A heart-warming tale with a twist

First snowfall: Pembrokeshire road

Joan Aiken The Shadow Guests Red Fox 1992

Joan Aiken was one of those children’s fantasy writers who made the task of reading her books not a task at all, just a pleasure to slip between the sheets and lose yourself in the narrative. Her command of story and speech seems so effortless yet true to life.

The Shadow Guests opens in a 20th-century airport, Heathrow, with a youngster waiting to be collected by a relative, an opening so unlike many Aiken novels as to feel incongruous. There is a mystery surrounding Cosmo’s family back in Australia, a mystery which gradually unfolds itself but which sets up an atmosphere of uncertainty and anxiety which maintains itself right through to the end.

Cosmo has been sent to stay in what at first appears to be a rural idyll outside Oxford. His female cousin, an eccentric but reassuring Oxford don that I wanted to like, is, strangely, the only weak character in the story: I couldn’t quite accept that an academic could come up with some of the pseudo-scientific language and concepts that she occasionally uses. However, Cosmo’s experiences as a weekly boarder at a minor fee-paying school on the Woodstock Road, though seemingly anachronistic for the 1980s, probably reflected the arcane and traditionalist nature of that kind of institution which no doubt continues to this day; Aiken may have drawn on her own experiences as a 12-year-old at Wychwood Boarding School in Oxford in 1936.

The core of this novel is Cosmo’s attempt to cope with the notion that his bloodline was cursed around two thousand years ago: do curses work, and if they do can they persist over the millennia?

I was unconvinced both by the ability of certain present-day characters to recount circumstantial details of all that time ago and by the final dramatic resolution of the mystery in the closing pages. However, Cosmo was an admirable and personable boy, he called on inner resources when faced with paranormal experiences, and was very much in the mould of the traditional British lad familiar from Empire writers, exhibiting all those commendable virtues that perhaps were disappearing in the late 20th century.

In short, it was a heart-warming tale if a tad unrealistic, given the supernatural premise.

So, for me, a Boy’s Own tale that worked on many levels but one I didn’t feel was quite up to Aiken’s usual high standard — though that’s not to minimise its effectiveness. And the shadow guests of the title? They are the manifestations of individuals from Cosmo’s ancestral past, some less shadowy than others, and not all very welcome as guests. At least this aspect worked as well as any of the ghost tales that I’ve read in her supernatural short story collections.

A new edition of this novel is published on Saturday, September 1st 2018
This review was first published October 2012, reposted September 2014 and again now
An excellent post on the background to this book is published here, written by Joan’s daughter Lizza

13 thoughts on “A heart-warming tale with a twist

  1. i LOVE Joan Aiken, but I’ve never read this! I am an ‘Is Underground” and “Wolves of Willoughby Chase” fan, and I love her historical era which never existed. As you say: always a pleasure to read, Her imagination is something I envy.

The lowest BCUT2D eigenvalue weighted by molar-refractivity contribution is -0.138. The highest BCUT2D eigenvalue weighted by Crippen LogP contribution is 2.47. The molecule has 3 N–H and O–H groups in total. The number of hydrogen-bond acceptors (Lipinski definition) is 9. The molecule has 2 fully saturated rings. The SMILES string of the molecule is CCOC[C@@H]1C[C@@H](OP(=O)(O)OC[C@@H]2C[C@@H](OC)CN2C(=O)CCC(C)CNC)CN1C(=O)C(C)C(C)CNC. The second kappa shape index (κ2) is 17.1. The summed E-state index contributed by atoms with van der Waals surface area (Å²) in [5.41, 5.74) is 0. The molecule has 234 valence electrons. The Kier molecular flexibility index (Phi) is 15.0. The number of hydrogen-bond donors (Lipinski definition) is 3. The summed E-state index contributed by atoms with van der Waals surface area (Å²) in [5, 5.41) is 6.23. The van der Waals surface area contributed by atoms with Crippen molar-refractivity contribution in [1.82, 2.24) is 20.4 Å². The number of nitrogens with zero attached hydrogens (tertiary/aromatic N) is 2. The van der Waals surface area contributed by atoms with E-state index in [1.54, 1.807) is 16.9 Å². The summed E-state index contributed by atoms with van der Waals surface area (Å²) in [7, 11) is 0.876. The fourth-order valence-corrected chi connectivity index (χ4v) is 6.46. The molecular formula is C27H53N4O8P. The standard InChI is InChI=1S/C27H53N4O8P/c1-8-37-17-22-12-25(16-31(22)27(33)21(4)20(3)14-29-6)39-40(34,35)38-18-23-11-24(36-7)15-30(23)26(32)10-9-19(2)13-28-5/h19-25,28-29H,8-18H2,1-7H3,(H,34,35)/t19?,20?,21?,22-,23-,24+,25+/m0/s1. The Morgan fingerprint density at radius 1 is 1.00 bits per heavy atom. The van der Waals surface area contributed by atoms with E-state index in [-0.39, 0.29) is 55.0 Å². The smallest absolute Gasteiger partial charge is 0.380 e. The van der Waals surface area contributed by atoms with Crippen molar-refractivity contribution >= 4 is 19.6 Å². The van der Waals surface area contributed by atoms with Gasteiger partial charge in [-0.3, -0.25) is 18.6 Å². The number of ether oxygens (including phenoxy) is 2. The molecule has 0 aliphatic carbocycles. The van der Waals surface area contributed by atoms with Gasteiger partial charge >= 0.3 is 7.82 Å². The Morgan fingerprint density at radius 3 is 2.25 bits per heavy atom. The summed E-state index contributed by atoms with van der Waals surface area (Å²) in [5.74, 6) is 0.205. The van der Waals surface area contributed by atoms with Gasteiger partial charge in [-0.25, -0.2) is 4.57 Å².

1. Yes, I’ve enjoyed all those Dido Twite stories too, Kate, having come to them relatively late, though I did very much enjoy her collections of short stories with a fairytale flavour many years ago first, very classy and often humorous. Hope to re-read them again soon and review them. Incidentally, 2012 is the 50th anniversary of ‘Wolves’.


  2. Asfar as I can remember I have only read Wolves of Willoghby Chase (once as child, once as adult (to my children) and listened to the Arrabella and her Raven stories on Jakanory. I’d like to read more but your review suggests that this one isn’t the best. Which one should I read next?

    Liked by 1 person

    1. Where to start, Simon…
      Any one of her books of short stories: there are themed collections featuring magic, fairytales and horror so you can take your pick according to taste; there is a series of quasi-historical stories called the Felix Brooke trilogy, which I’ve also reviewed; and there are the numerous sequels to the Wolves story beginning with ‘Black Hearts in Battersea’ which I’m saving to review until after I’ve moved.

      Short answer: any and all of Aiken’s fiction is worth a try!

      Liked by 1 person

  3. Lory @ Emerald City Book Review

    Simon: one of my favorite standalone Aiken books is “Midnight Is a Place.” For short stories, Small Beer Press in the US recently published a one-volume collection of all the Armitage family stories, “The Serial Garden,” which is a lot of fun. Hope you discover something you love!


    1. Good pointers, Lory. And I’d also recommend the excellent and fun official site joanaiken.com for browsing titles and genres, and the delightful joanaiken.wordpress.com blog run by her daughter Lizza.


  4. elainethomp

    I reread it recently and am still fond of it. Unlike every other boarding school story I’ve read the adults and seniors-with-responsibility characters actually are competent, aware and useful. There’s no big dramatic turn around with Cosmo and his classmates, just gradual deeper acquaintance growing into friendship. It is a relief after all the standard boarding school trope stories. (yes, including Potter.)

    Liked by 1 person

    1. Yes, I must read it again, and could well revise my opinion. Aiken doesn’t see bullies as always beyond redemption: in The Whispering Mountain Owen gradually earns grudging respect from the boys of the town football team who at first victimised him, then saw his virtues.


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